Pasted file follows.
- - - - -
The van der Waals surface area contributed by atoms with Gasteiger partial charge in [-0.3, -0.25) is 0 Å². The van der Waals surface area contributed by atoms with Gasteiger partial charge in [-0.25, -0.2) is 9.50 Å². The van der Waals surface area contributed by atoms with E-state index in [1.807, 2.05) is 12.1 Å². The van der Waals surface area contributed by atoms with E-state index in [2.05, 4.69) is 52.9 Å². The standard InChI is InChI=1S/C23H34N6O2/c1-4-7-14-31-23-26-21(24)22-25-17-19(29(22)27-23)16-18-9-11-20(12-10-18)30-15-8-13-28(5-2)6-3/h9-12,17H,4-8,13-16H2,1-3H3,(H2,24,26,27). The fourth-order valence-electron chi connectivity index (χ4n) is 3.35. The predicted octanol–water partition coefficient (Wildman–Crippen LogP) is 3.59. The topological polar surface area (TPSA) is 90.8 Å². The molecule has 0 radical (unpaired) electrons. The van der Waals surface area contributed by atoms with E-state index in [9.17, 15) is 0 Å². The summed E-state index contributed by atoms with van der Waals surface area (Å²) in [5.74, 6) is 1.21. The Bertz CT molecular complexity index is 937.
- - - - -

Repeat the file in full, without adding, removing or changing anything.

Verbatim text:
The van der Waals surface area contributed by atoms with Gasteiger partial charge in [-0.3, -0.25) is 0 Å². The van der Waals surface area contributed by atoms with Gasteiger partial charge in [-0.25, -0.2) is 9.50 Å². The van der Waals surface area contributed by atoms with E-state index in [1.807, 2.05) is 12.1 Å². The van der Waals surface area contributed by atoms with E-state index in [2.05, 4.69) is 52.9 Å². The standard InChI is InChI=1S/C23H34N6O2/c1-4-7-14-31-23-26-21(24)22-25-17-19(29(22)27-23)16-18-9-11-20(12-10-18)30-15-8-13-28(5-2)6-3/h9-12,17H,4-8,13-16H2,1-3H3,(H2,24,26,27). The fourth-order valence-electron chi connectivity index (χ4n) is 3.35. The predicted octanol–water partition coefficient (Wildman–Crippen LogP) is 3.59. The topological polar surface area (TPSA) is 90.8 Å². The molecule has 0 radical (unpaired) electrons. The van der Waals surface area contributed by atoms with E-state index in [9.17, 15) is 0 Å². The summed E-state index contributed by atoms with van der Waals surface area (Å²) in [5.74, 6) is 1.21. The Bertz CT molecular complexity index is 937.